This drive toward success, tied closely to a sense of responsibility to one’s parents, is very common among the students I teach. In most cases, I get the impression that the students come from homes that are loving rather than draconian, and that with their parents’ high expectations comes an equal measure of caring support. The students themselves are driven both by their parents’ expectations and, even at a young age, by their own conviction that they need to work hard to reach or surpass their parents’ own levels of achievement. College (especially getting into a “good college”) is a major stepping stone toward that goal. In my first year of teaching, when I asked my class why they’d decided to take physics, over half of them said “Because it looks good on a college application.” The next year I decided not to ask.
Of course, in the process of striving for achievement and honor, most of my students discover that they have a genuine passion for some of the things they’re asked to do. They develop a taste not just for the general glow of success but also for the pure joy of doing something that they love and excel at—be it in the classroom or art studio, on stage or on the basketball court. In the context of the secular academy, this kind of natural passion is cherished as a precious resource: it drives young people to pour their efforts into the pursuit of truth and excellence—not for the building up for their own glory but, it seems, from some kind of higher motive. Such a person, within the academy, can be trusted as the truest and best member of the community: someone who is unlikely to commit academic sins like plagiarism or cheating or poor sportsmanship, and who serves as a natural role model to others. Confidence has its place in academic circles, but among university professors and high school teachers alike I have often observed an institutional reverence for humility, especially when coupled with outstanding achievement.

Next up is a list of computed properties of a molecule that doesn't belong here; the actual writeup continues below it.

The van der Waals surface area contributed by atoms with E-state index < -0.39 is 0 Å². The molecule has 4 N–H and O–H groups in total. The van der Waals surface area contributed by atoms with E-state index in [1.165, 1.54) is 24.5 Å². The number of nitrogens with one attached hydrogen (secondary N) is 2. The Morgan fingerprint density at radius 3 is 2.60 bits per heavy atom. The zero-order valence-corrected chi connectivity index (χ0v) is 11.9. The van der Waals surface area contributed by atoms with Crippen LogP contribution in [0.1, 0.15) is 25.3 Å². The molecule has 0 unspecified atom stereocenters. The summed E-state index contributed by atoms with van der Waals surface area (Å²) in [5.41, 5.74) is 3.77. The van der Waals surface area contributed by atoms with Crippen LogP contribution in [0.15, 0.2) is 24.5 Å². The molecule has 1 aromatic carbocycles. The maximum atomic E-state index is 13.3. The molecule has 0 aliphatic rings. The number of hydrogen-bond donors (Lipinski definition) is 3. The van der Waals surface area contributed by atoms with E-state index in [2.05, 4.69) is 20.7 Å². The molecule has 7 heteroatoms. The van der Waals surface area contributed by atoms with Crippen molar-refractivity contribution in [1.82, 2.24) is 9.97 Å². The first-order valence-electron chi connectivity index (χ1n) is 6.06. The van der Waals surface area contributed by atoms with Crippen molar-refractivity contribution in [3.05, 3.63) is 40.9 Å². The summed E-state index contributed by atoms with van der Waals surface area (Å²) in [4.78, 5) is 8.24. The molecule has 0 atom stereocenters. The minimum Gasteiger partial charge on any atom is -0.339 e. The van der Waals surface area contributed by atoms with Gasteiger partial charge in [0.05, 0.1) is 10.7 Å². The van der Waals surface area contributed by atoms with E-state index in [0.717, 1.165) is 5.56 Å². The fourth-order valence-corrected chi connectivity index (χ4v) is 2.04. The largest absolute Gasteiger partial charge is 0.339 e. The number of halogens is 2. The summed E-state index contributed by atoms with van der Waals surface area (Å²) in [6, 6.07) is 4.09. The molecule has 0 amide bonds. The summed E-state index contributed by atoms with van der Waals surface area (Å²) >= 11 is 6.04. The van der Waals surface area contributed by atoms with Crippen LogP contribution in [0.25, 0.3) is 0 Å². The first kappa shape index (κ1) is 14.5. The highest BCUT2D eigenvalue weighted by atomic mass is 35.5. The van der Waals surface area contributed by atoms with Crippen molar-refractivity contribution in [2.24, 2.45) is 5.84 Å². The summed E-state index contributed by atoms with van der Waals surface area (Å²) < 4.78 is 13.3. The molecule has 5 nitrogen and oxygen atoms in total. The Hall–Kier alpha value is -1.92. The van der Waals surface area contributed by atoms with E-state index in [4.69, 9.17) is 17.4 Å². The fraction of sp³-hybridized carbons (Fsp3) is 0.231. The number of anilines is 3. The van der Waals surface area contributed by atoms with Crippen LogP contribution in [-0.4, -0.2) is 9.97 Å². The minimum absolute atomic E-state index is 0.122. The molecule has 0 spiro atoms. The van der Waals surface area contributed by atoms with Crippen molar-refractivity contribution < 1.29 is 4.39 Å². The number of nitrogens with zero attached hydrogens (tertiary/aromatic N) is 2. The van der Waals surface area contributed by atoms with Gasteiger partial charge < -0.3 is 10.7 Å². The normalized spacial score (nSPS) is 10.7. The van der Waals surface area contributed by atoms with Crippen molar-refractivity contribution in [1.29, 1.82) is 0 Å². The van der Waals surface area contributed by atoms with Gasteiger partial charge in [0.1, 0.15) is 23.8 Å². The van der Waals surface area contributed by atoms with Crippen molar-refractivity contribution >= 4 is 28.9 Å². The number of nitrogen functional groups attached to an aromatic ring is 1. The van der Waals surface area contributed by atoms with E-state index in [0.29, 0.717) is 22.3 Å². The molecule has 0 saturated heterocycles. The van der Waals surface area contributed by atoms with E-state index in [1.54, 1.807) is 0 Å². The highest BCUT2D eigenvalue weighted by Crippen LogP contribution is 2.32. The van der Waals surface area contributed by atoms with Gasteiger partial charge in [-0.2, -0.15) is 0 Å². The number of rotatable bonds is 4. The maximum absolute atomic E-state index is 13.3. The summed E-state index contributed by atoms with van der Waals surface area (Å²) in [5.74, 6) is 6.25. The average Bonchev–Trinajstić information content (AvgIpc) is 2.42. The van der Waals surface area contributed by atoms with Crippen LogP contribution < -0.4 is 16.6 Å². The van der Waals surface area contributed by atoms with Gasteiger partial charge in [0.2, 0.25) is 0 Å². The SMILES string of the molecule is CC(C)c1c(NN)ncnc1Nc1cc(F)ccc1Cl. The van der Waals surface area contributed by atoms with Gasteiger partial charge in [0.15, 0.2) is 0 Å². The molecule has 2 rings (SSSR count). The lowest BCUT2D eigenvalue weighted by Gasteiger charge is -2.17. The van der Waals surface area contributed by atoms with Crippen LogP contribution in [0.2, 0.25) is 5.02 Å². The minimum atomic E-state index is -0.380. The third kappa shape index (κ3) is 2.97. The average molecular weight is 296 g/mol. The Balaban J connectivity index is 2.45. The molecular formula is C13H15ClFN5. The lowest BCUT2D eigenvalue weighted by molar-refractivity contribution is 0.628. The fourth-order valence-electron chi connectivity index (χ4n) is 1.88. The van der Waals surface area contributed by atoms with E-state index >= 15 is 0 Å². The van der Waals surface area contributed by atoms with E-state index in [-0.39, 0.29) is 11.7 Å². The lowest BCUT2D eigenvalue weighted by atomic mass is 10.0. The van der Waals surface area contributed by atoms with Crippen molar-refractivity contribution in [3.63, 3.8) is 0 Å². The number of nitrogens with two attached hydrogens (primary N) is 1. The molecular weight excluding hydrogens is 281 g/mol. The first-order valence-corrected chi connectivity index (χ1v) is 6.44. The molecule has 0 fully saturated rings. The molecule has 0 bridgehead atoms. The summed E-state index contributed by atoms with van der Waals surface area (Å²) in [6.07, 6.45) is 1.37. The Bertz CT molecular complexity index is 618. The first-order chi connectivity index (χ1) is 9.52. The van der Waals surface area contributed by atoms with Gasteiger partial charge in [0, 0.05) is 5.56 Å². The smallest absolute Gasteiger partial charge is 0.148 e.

In this context, I often think about the Christian notion of devoting one’s life work to the greater glory of God—the idea of putting your life in God’s hands and asking him to make you an instrument for the accomplishment of his will on earth. In response to the question “why do you want to do what you’re doing,” the Christian has answers quite different from those given by her secular counterparts.
A closely related question that’s also on the minds of thoughtful high school students is, “What responsibility do I have to others?” The secular American academy generally honors those who serve the poor and unfortunate. This is reflected, for example, in my school’s policies of rewarding and requiring community service. I’ve heard students complain about peers who (rumor has it) use community service as yet another way to pad their college resumes. I’ve also heard a surprising number of them say that, while they initially balked at being “forced” to serve others, they came to derive a real sense of fulfillment and purpose from the experience. This leaves open the question, however, of why they do what they do. I’ve gotten into some rather heady discussions with eleventh- and twelfth-graders about altruism and whether they can be truly altruistic if they’re motivated by their own desire to give their lives purpose and meaning. In general, those discussions end with the conclusion that yes, altruism is possible. But at such moments, especially, I’ve found myself strongly tempted to reveal how my understanding of service is colored by my Christian worldview, which casts all humans as beloved children of God, and which casts charitable love for others as a fitting and God-willed response to the love he gives to us. Again, on this point, I sense that the Christian has answers which the secular seeker might find intriguingly different.
This brings me to the question of what it is that God wills for these young people shaped by the secular academy, regardless of whether or not they think they have any use for him. I don’t know how to answer the question of how the Church might frame its confession of the Gospel so as to ring true in the ears of these young people. I don’t even know if that’s a useful question to be asking. But I do know, from the Gospel itself, what it is that God wants for them: simply put, he wants them for himself. He loves them and yearns (1 Timothy 2:3-4) for all of them to be saved and come into knowledge of the truth personified in his son Jesus. And in this sense at least, I do see myself as a missionary to the secular American academy, because I believe that God has sent me here to see all his children as he himself sees them-as his beloved sons and daughters, each one precious to him. The thought that some of God’s love for them can be channeled through my own love for them is the best motivation I have for doing the job that I do.